Federal agencies are required to clear the way for more climate change adaptations, like this house being raised out of the floodplain in Virginia.
Just a few days after the Treasury Department announced it would no longer back funding for most overseas coal-fired power plants, today President Obama issued a new executive order that lays the groundwork for how the US will prepare for climate change within its borders. The order is the latest in a series of policies stemming from the president's Climate Action Plan; earlier this year, for example, the administration issued new greenhouse gas emission limits for power plants and cars. But rather than addressing carbon pollution, per se, today's plan focuses on how cities and states can prepare for the climate impacts already on the way.
"We need to work on bipartisan solutions, and put politics aside," said Mayor James Brainard of Carmel, Indiana, a Republican who is one of the local officials taking part in a new advisory task force created by today's order. "The climate is changing, and we need to be prepared for it."
So what does the order call for? Here's what you need to know:
Prioritize climate-ready projects: In the wake of Superstorm Sandy, many civic planning experts called for future infrastructure plans—for bridges, roads, housing development, and the like—to emphasize climate resilience (a popular buzzword among climate wonks that means being able to quickly bounce back from disasters).
Today's order requires federal agencies to support and incentivize "smarter, more climate-resilient investments" through grants, guidance, and other forms of assistance. These could include moving roads away from crumbling coasts or requiring seaside homes to be built higher above the floodplain. The order also directs agencies to "identify and seek to remove or reform barriers that discourage" resilient investments—for example, policies that currently encourage cities to apply weak rebuilding standards after natural disasters.
"What we're seeing here is a promise that resources that might have been dedicated just to rebuilding, there would now be a mandate to rebuild in a more resilient fashion," said Rachel Cleetus, a climate economist at the Union of Concerned Scientists.
The order gives a nod to natural systems, too: Federal agencies are required to look for ways to protect places like watersheds, marshes (which are themselves an important protective barrier from sea level rise), and forests from climate impacts and are directed deliver specific recommendations to the White House within nine months.
Taking cues from locals: Few people know the importance of resilience better than Mayor Dawn Zimmer of Hoboken, NJ, a Democrat who has spent the last year piecing her city—and her own home, which flooded—back together after Sandy. She says local leaders have a unique, boots-on-the-ground perspective that should inform federal climate preparedness policy.
After Sandy, "we learned a lot," she told Climate Desk this morning. "We could share some of what we're doing."
To that end, the executive order convenes a task force with representatives from cities, states, and tribes, including Mayor Zimmer, to produce, within a year, a list of recommendations for the president about what they need from the feds. The task force includes eight governors (all Democrats, except Eddie Calvo of Guam, a Republican) and 14 mayors from places that have been on the front lines of climate change, including towns in coastal Florida and Texas that are fighting off sea level rise, and Ft. Collins, Colo., where over a thousand acres were burned by wildfire earlier this year.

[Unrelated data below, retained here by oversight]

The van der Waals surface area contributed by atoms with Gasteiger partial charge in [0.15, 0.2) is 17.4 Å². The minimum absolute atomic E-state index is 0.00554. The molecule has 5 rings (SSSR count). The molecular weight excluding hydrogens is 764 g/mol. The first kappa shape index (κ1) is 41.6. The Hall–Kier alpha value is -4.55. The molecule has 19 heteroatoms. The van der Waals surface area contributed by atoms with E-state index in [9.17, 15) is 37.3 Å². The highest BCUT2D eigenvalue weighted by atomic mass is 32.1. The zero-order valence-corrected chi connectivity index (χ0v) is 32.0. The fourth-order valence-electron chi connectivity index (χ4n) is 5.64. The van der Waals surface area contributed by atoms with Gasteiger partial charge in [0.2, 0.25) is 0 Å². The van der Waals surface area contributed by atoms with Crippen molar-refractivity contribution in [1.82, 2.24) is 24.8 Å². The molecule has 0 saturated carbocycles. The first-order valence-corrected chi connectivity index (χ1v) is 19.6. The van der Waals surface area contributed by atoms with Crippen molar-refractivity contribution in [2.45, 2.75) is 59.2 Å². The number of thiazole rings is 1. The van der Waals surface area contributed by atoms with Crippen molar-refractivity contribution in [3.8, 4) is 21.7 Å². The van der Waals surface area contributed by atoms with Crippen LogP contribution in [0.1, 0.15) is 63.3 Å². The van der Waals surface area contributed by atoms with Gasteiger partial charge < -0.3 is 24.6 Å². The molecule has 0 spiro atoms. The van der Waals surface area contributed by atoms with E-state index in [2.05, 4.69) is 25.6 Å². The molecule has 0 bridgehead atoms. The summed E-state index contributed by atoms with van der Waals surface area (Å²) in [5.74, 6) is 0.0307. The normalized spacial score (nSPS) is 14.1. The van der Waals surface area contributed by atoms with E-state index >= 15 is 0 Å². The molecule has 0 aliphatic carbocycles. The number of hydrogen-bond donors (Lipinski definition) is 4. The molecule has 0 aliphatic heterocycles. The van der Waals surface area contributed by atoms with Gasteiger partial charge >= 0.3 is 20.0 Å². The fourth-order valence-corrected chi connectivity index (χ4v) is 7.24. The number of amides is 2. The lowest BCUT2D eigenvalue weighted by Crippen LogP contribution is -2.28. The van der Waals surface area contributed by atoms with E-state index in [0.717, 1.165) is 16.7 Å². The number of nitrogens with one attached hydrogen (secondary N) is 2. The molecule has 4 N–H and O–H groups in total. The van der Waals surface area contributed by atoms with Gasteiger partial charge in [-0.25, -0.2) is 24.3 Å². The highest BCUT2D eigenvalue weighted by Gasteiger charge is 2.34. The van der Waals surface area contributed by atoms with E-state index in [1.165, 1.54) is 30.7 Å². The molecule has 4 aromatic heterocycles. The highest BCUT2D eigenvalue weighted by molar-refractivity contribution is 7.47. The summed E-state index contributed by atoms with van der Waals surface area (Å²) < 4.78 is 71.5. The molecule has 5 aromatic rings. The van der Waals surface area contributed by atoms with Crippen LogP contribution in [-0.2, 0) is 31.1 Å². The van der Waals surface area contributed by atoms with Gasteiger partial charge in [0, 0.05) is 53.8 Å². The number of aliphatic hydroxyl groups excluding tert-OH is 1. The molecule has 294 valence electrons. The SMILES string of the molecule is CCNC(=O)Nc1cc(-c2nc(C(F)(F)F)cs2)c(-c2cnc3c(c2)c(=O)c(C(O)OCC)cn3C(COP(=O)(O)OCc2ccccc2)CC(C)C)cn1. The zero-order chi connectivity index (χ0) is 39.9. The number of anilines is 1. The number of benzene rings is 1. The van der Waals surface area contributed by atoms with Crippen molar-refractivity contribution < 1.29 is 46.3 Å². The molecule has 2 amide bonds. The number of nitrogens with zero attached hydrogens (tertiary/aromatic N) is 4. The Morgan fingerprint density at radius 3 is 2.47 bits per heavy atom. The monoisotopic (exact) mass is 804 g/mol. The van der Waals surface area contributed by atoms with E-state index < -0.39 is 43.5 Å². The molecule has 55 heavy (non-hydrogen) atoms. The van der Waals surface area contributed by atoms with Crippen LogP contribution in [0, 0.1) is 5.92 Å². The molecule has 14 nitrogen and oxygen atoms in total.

Zimmer said that while the federal government is usually helpful in responding to emergencies, it should be doing much more to encourage cities to invest in climate-proof systems like protected power grids.
"Instead of waiting for the emergency to happen we should be looking at ways to build resiliency before disasters," she said. "We're going to need some help from the federal government."
Brainard, the Republican from Carmel, said mayors are uniquely qualified to weigh in on adaptation. He noted that last year farmers in his state suffered from a crippling drought that struck across the Midwest.
"A lot of people debate why the climate is changing," he said. "That's not important. Mayors are very practical people, so the real question is, what are we going to do about it?"
The order also creates a separate group of more than thirty federal agencies—including NASA, the Defense Department, and the Army Corps of Engineers—tasked with working together on climate adaptation plans; just today, the EPA released a draft climate adaptation plan that recommends changes to everything from water pipelines to waste disposal.
Scientists, raise your voices! Obama's executive order calls for more scientific data about the local impacts of climate change to be made available to policymakers at all levels of government. Specifically, federal data experts will create a climate-focused portal on Data.gov, the government's clearinghouse for open-source datasets.
Cleetus said the idea is to pave the way for adaptation improvements by removing misconceptions about basic climate science among local policymakers. (Last year, North Carolina lawmakers proposed a bill that sought to outlaw considerations of sea level rise in urban planning.)
"The whole issue has become so polarized that good, scientific information isn't getting input," she said. "Hopefully because of this order, people will be more willing to take that into account."